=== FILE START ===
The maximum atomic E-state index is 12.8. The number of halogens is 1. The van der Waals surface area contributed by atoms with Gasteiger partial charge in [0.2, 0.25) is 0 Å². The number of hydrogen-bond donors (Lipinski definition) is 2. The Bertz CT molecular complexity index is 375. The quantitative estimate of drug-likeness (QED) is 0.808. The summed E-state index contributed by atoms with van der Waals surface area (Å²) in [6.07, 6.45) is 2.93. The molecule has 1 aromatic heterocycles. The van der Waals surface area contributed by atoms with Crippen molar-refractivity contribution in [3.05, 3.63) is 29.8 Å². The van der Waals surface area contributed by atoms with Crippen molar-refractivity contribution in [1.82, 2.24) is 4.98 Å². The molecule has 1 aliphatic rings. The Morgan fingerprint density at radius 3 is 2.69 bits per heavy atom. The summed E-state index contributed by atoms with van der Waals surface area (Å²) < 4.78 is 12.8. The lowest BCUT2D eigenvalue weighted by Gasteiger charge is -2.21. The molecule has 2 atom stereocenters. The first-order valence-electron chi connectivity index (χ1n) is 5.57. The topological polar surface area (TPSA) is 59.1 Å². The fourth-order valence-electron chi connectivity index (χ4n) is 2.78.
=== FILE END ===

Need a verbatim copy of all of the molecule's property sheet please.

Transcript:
The maximum atomic E-state index is 12.8. The number of halogens is 1. The van der Waals surface area contributed by atoms with Gasteiger partial charge in [0.2, 0.25) is 0 Å². The number of hydrogen-bond donors (Lipinski definition) is 2. The Bertz CT molecular complexity index is 375. The quantitative estimate of drug-likeness (QED) is 0.808. The summed E-state index contributed by atoms with van der Waals surface area (Å²) in [6.07, 6.45) is 2.93. The molecule has 1 aromatic heterocycles. The van der Waals surface area contributed by atoms with Crippen molar-refractivity contribution in [3.05, 3.63) is 29.8 Å². The van der Waals surface area contributed by atoms with Crippen molar-refractivity contribution in [1.82, 2.24) is 4.98 Å². The molecule has 1 aliphatic rings. The Morgan fingerprint density at radius 3 is 2.69 bits per heavy atom. The summed E-state index contributed by atoms with van der Waals surface area (Å²) < 4.78 is 12.8. The lowest BCUT2D eigenvalue weighted by Gasteiger charge is -2.21. The molecule has 2 atom stereocenters. The first-order valence-electron chi connectivity index (χ1n) is 5.57. The topological polar surface area (TPSA) is 59.1 Å². The fourth-order valence-electron chi connectivity index (χ4n) is 2.78.